The End of an Era? Traditional SUVs Losing Traction
WESTLAKE VILLAGE, Calif.: 31 May 2005 — Traditional truck-based SUVs captured just 12.1 percent of U.S. new-vehicle retail sales in April, their lowest market share since May 1996, according to Power Information Network, a division of J.D. Power and Associates. In contrast, more fuel-efficient car-based crossover SUVs continued to gain customer acceptance, as their share of the total SUV market reached a record 49 percent in April.
This movement away from traditional SUVs to crossover SUVs represents a continuation and expansion of the trend first identified by the Power Information Network (PIN) in August 2004.
“For many customers, the crossover SUV or sportwagon offers an appealing alternative to the traditional truck-based SUV,” said Tom Libby, senior director of industry analysis at the Power Information Network. “Most crossovers offer all-wheel drive, command-seating position, interior space and the seats of a traditional SUV along with car-like ride and handling. The crossovers generally weigh less and use a more compact package to provide better gas mileage as well.”
Current PIN transaction data regarding days to turn (the number of days a vehicle remains on a dealership’s lot before being sold), customer cash rebates and trading patterns collected from more than 6,000 new-vehicle franchises across the United States support these trends.
Days to turn
Traditional SUVs sat on dealer lots an average of 79 days before being sold in April 2005, the 11th consecutive month their days to turn has exceeded 75 days. In contrast, car-based crossovers sat on lots for just 48 days on average. Truck-based SUVs in every traditional SUV segment sat on dealer lots longer in April, on average, than the same-size crossover models. The days to turn for traditional SUVs have nearly doubled since late 2002 and early 2003, when they sat on dealership lots approximately 30 days.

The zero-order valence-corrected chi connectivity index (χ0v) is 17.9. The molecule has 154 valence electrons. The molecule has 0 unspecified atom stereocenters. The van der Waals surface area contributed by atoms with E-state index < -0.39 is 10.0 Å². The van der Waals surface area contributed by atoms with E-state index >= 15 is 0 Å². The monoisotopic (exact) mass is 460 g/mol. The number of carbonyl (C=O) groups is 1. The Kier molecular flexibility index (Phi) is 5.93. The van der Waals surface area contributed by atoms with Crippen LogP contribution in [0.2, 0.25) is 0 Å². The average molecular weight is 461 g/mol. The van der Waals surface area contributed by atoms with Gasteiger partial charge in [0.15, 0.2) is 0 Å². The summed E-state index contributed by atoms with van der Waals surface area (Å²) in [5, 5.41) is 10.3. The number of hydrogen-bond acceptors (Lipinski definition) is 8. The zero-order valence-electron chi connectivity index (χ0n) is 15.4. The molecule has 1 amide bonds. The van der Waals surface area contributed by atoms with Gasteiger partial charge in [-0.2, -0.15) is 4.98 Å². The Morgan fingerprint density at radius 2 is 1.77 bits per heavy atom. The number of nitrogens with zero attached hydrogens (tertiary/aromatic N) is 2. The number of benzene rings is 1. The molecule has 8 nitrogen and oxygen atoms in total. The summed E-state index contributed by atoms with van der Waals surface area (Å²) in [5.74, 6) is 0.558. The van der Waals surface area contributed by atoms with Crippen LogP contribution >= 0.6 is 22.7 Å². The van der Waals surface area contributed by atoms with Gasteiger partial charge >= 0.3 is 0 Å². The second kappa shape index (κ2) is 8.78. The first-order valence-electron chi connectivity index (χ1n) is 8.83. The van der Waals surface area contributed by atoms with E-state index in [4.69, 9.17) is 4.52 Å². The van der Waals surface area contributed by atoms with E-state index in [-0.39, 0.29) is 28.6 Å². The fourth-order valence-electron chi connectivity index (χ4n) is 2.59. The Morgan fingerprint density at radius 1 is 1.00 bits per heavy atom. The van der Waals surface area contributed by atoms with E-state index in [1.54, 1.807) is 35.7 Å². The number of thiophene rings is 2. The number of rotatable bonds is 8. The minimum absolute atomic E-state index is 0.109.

Customer cash rebates
Customer cash rebate amounts declined for the auto industry overall and for SUVs in April 2005 compared to April 2004. However, two categories of traditional SUVs—fullsize and luxury—had 4 percent and 5 percent increases, respectively, in the amount of their cash rebates. The crossover luxury category, now with 10 models including the re-designed Mercedes-Benz M-Class, also had an increase in rebate amount (3 percent), reflecting the recent increased competition in this segment.
Trading patterns clearly indicate customers are leaving their traditional SUVs in favor of car-based vehicles. The propensity of owners in each of the truck-based SUV categories to trade to a crossover has increased substantially in 2004 compared to 2005. This tendency among owners of fullsize SUVs has almost doubled. Almost 20 percent of traditional luxury SUV owners who purchased or leased a new vehicle in April switched to a crossover, and in the Northeast, surpassed 20 percent.
Despite softening consumer demand for traditional SUVs, vehicle prices continue to rise. Actual transaction prices and fewer rebates for truck-based SUVs increased one percent in April 2005 compared to April 2004, and the price of crossovers increased by a similar amount. Within the traditional SUV category, prices of entry models jumped 7 percent, fullsize vehicles 4 percent, and for both midsize and luxury models, 2 percent. However, these price increases for traditional SUVs have not been uniform across the United States, as prices of truck-based models in the Midwest and Northeast have actually declined.
About Power Information Network (PIN)
PIN’s automotive solutions are based on the collection and analysis of daily new- and used-vehicle retail transaction information from automotive franchises. PIN’s industry-leading automotive solutions incorporate consumer demand and sales information to improve results in product planning, marketing, sales, and vehicle production and distribution processes for its customers including pricing, revenue management, incentives optimization, and vehicle remarketing. Additional information is available at www.powerinfonet.com